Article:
Place the rolled up condom on the edge of the penis, making sure that the roll is on the outside. This will allow whoever is placing the condom, to unroll it over the penis with one hand, while squeezing the closed end with the other hand.
The wearer should be able to pay attention that the condom stays in place during sex; if it rolls up, roll it back into place immediately.

If the condom comes off, withdraw the penis and put on a new condom before intercourse continues.

4: Removing it
Soon after the wearer orgasms, while still erect, hold the condom in place at the base of the penis and withdraw. By removing the condom when the penis is still hard, it ensures that the semen do not spill. Keep thing safe by tying the end of the condom, wrapping it in a tissue and tossing in the bin.

Latex vs. Polyurethane

Some women and men complain of latex allergies. Whether it is an allergy, roughness or just dislike, you have the option of using polyurethane condoms. They are quite a bit more expensive, but most will agree they are worth the investment. The material – polyurethane – which is the same used for female condoms, is thinner than latex and better at transferring body heat, so it feels more natural.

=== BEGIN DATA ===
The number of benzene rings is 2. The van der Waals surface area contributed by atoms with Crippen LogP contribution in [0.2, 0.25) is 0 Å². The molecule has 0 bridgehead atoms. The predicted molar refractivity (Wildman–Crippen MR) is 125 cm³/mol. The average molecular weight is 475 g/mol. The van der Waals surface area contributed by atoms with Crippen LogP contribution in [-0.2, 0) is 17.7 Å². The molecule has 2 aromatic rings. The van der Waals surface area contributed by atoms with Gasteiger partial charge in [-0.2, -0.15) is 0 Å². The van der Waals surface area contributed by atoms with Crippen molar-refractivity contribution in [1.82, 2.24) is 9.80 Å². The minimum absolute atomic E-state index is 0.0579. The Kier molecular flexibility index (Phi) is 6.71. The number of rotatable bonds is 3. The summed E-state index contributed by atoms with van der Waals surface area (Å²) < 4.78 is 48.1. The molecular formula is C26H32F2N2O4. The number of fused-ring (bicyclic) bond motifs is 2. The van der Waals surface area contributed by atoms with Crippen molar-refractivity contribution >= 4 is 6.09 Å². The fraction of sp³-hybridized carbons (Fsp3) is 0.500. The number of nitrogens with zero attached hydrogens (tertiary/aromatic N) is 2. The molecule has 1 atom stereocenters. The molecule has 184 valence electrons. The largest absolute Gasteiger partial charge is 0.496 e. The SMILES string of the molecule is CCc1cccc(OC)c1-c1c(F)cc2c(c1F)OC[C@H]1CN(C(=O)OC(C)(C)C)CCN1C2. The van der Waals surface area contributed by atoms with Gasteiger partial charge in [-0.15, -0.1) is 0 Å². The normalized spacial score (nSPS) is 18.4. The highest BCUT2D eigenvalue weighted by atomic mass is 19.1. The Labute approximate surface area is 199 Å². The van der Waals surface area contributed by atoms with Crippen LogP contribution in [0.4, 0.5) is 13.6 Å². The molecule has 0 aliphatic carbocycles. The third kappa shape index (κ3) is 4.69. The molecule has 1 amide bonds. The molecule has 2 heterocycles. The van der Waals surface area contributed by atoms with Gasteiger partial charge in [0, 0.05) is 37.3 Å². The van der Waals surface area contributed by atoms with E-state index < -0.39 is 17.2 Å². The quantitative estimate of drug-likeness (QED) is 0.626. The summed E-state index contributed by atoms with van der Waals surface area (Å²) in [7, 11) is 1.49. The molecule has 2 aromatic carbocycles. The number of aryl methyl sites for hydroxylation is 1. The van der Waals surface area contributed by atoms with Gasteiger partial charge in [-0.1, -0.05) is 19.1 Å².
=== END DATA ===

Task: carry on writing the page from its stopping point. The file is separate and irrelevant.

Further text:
Never use oil- or petroleum-based lubes with condoms, since they can cause the latex to perish and tear. Water-based or silicone-based will be safe on latex or polyurethane. Placing a small amount of lube on the outside of the condom can give it a more natural feeling and help with the entry.


Spermicides are a form of contraception that works by killing sperm directly when it comes in contact with them in the vagina. It can be used by squirting gel or cream into the vagina before sex, or sometimes it comes with condoms, spread on the latex. It is effective as a compliment to condoms or diaphragms, but not when used alone. It can cause a bad reaction in women, so if this is the case, don’t disregard condoms, just make sure you try non-spermicidal condoms, and add a bit of lube to take the feeling up a notch.

2 responses to “The Art & Science of Using Condoms; the dinah project (by woman for women)

  1. I feel like I’m back in school.

  2. That is good.Hopefully you know some catholics or the pope and you can share with him how important it is for his empire/church to retract their policy that condom use helps to spread aids.